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Creating Pre-Tax Severance Benefits

August 2017

When most people think about compensation, few think about severance as a form of compensation that they will ever receive. It is important to plan for all contingencies regardless of their likelihood.  Severance from employment can occur for a variety of different reasons unrelated to your performance including a corporate change in control or ownership, a change in corporate leadership or just as a result of normal cost cutting.  Severance benefits can make up a meaningful part of one’s annual compensation that often is not needed for a variety of reasons.

  • Depending on the length of severance, it may not take one that long to find another opportunity thus creating unnecessary excess compensation and taxes
  • Many may want to take time off upon separation but rarely does that last more than a few months
  • There may be other forms of compensation that may vest especially if one’s severance is the result of a change in control

For these reasons, many executives may choose to defer their severance benefits (or part of their severance) into a nonqualified deferred compensation plan and warehouse that cash on a pre-tax basis to be used at a future point in time.

While severance is not always thought of as a traditional form of compensation that one can elect to defer like salary or bonus, it can be included as a form of compensation that can be deferred. This is traditionally done through the “company contribution” provision within the plan that allows for the company to make discretionary contributions into the deferred compensation plan on behalf of the executive. When one is terminated from employment and severance is offered, the parties may agree to have some or all of that severance paid in the form of a company contribution to the deferred compensation plan.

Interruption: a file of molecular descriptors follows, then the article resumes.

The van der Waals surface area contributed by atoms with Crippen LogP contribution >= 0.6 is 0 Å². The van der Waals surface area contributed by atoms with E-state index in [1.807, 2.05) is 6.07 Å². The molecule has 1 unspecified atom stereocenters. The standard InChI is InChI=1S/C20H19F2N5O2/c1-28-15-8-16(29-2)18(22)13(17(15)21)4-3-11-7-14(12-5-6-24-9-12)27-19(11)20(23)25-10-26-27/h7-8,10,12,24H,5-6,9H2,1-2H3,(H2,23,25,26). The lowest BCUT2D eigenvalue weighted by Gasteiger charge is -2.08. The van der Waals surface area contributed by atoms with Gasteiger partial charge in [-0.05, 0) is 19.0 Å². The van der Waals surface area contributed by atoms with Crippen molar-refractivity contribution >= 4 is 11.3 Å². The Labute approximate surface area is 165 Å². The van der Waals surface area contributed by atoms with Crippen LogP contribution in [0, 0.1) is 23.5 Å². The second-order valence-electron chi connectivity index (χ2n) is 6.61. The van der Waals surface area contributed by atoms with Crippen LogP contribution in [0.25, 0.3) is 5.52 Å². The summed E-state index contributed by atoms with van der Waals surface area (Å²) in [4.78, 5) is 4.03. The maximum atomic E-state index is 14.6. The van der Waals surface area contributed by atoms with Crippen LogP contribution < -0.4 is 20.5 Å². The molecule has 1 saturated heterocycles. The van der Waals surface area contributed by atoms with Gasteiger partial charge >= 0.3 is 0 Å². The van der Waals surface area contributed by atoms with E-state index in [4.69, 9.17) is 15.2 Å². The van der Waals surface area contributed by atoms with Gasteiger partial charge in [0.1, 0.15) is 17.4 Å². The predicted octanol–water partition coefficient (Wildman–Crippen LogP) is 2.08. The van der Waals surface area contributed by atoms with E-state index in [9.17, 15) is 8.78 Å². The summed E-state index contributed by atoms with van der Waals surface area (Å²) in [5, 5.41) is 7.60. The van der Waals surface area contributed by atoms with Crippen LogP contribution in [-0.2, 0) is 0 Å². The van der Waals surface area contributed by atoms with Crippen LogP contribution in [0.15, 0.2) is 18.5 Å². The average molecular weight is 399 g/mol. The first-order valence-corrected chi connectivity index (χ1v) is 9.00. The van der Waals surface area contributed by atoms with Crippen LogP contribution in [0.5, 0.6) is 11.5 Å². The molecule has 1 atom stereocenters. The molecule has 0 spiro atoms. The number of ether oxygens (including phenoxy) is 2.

How to Defer Severance

There are generally only three ways one can defer severance:

  1. In the original employment or severance agreement the severance benefit or some percentage thereof is structured to be deferred
  2. If severance has not been offered yet in the form of a formal agreement
  3. If a current severance right exists at the time termination occurs, and the payout is not scheduled to occur less than 12 months after termination

Simply stated, if a severance plan already exists and there is a legal obligation in place to pay severance within 12 months after termination, then it is generally too late to defer the severance.  It is this point that makes planning so paramount when including severance in one’s employment agreement; either severance needs to be elected to be deferred prior to a formal agreement going into place or the severance payments need to be designed to be delayed for at least 12 months after termination to allow the participant to make a further deferral election at the time of termination. This delay can allow one to accommodate IRC 409A by making an election to defer severance 12 months prior to the date is scheduled to be received. This will only be permitted if the executive defers the income for at least 5 years from the date they would have otherwise received the income.

If severance has not yet been offered, then one can elect to defer all or part of their severance prior to entering into a binding agreement to receive it. Having the ability to make a planning decision ahead of time could save an executive a lot of unnecessary taxes and provide him or her with an opportunity to accumulate wealth on a pre-tax basis for retirement purposes.  If the income is not needed due to another job already being secured or the lack of need for additional income, deferring severance benefits can make a lot of sense from an overall planning perspective.

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